Religion and Sport in Japan

Hardback: $75.00
ISBN-13: 9780824897666
Published: September 2024
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Additional Information

206 pages | 7 b&w illustrations
  • About the Book
  • The sports world’s attention was focused on Japan for the Tokyo 2020 Summer Olympics and Paralympics. The years-long buildup to and aftermath of the games occurred in the midst of the global pandemic, which delayed the event until 2021. Given all of this, there is perhaps no better time to delve into an often overlooked but critical facet of sport in Japan—namely religion.

    Religion has long been a part of the Japanese sport tradition—from Shugendō practitioners offering sumo bouts to the gods to soccer players of all ages praying for success at Shintō shrines; from the use of meditation and ritual in martial arts to gain focus or superhuman abilities to religious organizations sponsoring sporting events and teams and school sports clubs. Religion and Sport in Japan brings together historians and sport and religious studies specialists from Japan, the US, and Europe to address sport’s ties to corporate and national identity, politics, environmentalism, ritual, and sacred space. Major themes discussed include the spiritual geographies of sport, sport as invented tradition, technologies of self, material culture, and civil religion. The chapters are written so that sport historians with no background in the study of Japan or religious studies scholars who have never before examined the world of sport will find the material accessible. To provide further grounding for non-field specialists, the volume begins with two background chapters that introduce sport studies in Japan and the study of religion and sport.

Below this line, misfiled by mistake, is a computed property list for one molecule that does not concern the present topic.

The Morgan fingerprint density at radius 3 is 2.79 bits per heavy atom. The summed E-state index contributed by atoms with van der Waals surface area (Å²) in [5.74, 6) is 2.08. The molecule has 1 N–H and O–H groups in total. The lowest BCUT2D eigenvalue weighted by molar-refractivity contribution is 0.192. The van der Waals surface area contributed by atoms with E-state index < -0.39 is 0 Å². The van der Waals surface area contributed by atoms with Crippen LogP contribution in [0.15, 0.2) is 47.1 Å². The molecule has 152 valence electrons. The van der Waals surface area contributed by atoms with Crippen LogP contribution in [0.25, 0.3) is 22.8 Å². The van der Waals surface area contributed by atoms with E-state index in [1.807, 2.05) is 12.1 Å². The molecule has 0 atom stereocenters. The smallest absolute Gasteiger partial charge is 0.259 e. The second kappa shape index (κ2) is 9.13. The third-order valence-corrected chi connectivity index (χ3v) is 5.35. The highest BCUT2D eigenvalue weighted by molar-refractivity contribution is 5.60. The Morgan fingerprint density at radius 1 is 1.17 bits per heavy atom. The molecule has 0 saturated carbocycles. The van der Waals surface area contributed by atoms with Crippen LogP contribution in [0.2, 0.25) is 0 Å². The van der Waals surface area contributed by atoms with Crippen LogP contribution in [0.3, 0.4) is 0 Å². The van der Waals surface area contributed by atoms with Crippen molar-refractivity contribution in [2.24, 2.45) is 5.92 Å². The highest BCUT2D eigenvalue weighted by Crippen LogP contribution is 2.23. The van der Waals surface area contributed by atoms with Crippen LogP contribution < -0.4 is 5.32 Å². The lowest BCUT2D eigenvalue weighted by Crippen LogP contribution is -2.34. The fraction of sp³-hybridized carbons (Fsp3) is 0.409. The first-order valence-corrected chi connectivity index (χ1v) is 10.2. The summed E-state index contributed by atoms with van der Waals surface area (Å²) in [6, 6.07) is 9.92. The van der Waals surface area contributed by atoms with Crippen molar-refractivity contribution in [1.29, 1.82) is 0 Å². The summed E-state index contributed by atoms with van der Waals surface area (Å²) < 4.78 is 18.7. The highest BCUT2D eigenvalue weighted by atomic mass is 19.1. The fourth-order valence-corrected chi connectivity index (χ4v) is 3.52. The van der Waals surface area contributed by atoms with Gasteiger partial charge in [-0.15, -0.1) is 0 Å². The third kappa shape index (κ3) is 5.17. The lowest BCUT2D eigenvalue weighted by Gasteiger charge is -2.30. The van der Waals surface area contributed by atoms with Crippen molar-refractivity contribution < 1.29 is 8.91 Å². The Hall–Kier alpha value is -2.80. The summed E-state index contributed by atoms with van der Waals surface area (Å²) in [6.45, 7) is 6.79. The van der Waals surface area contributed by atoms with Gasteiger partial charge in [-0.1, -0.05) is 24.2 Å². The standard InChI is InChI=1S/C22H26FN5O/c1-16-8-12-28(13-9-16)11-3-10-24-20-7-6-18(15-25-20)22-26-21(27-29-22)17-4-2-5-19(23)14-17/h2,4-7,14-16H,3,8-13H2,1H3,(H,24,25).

• About the Author(s)
    • Zachary T. Smith, Editor

      Zachary T. Smith is assistant teaching professor in the School of Behavioral Sciences and Education at Pennsylvania State University, Harrisburg.
    • Dennis J. Frost, Editor

      Dennis J. Frost is Wen Chao Chen Professor of East Asian Social Sciences at Kalamazoo College, Michigan.
    • Stephen G. Covell, Editor

      Stephen G. Covell is chair of the Department of Comparative Religion and Mary Meader Professor of Comparative Religion at Western Michigan University.


    • Saka Natsuko
    • Annie Blazer
    • Christoph Reichenbaecher
    • W. Puck Brecher
    • Robin Kietlinski
    • Paul Droubie
    • Eduardo Gonzalez de la Fuente
    • Eric Teixeira Mendes
    • Andreas Niehaus
    • Alexander Vesey